Get Outside Lifestyle

A Summer Hike Up Mt. Baldy

July 10, 2018

Our new house has an amazing location. Our property is against the Chugach State Park, we can easily walk to Eagle River, and there is amazing hiking within a 20 minute drive.

One of these close proximity hikes is Mt. Baldy. A moderately difficult hike, this climb off Skyline Dr. offers incredible sweeping views from the very beginning of the trail. After work, Moose & I headed to the trailhead – one of the amazing benefits of Alaska’s midnight sun summers.

This is the first time I’ve climbed Mt. Baldy in the summer (Bear, Betsy & I reached the peak back in February of 2017 when Bear was only 7 weeks old!) It was the hottest day of the year so far, so I made sure to bring plenty of water for Moose. We went up the backside and down the frontside, and to be honest I would do it in reverse next time. Both ways are steep, but the front side is way steeper.

The reason I recommend going up the steeper side is because it always seems easier to climb up than to go down – at least for me. When I’m going down a steep hill, my fear of heights/death is so clearly in front of me. When I’m climbing up a steep hill, my line of vision is only showing the height in front of me. It’s totally psychological, but it’s what works for me. Another pro for going up the front/steep side: shorter distance. The route down takes a lot of switchbacks that you don’t have to use to go up.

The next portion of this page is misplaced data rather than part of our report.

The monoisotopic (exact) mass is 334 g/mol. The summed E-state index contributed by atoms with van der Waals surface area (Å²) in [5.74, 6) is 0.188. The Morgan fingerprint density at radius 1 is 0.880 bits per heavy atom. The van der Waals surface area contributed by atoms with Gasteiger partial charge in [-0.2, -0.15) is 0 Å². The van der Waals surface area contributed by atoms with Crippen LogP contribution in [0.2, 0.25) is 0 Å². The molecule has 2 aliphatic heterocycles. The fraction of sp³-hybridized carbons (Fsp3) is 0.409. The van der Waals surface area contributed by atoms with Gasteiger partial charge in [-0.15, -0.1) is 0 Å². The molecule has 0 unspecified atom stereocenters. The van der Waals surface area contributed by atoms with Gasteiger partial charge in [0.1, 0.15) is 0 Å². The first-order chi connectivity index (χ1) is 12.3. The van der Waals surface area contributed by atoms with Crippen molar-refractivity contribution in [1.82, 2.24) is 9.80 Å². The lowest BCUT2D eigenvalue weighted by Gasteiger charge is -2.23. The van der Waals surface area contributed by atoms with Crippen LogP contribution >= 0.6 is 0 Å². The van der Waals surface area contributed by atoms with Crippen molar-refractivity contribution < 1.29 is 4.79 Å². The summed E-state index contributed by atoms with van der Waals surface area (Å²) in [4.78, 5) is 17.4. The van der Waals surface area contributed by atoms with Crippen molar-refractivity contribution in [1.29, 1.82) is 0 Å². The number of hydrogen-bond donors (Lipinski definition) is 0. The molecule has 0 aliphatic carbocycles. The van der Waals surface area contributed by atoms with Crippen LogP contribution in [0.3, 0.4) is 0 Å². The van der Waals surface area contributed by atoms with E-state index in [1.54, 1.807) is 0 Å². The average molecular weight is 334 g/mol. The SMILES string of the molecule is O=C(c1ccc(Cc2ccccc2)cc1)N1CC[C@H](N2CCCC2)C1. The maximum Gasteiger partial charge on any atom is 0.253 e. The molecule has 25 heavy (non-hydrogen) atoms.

A beautiful part of the backside is the views as you’re hiking. There’s a small pond, some streams, and old homesteads that you pass by as well. Once you reach the ridgeline you can go two different directions: left will take you down the Blacktail Rocks Trail towards Round Top, right will take you to the peak of Mt. Baldy.

Every time I’ve hiked around Baldy, I’ve seen people going backpacking to camp at Round Top or somewhere along the trail. Imagine waking up to the views!

One of the coolest parts of our hike was seeing paragliders flying overhead. I felt high above the town (2952 ft to be exact), and they were so much higher in the air than me.

As usual, Moose loved running through the tall grass and chasing marmots. She is a dog made for the mountains, and has been so much happier since we moved back. She was such a good girl on the hike, sticking close to me when there were people around and roaming freely when she had the open mountainside. Hiking in Alaska has longer view lines, so she’s able to run farther and still be within eyesight, giving her a lot more freedom.

You can see my GPS map of this trail here and as always you can ask me any questions you may have!



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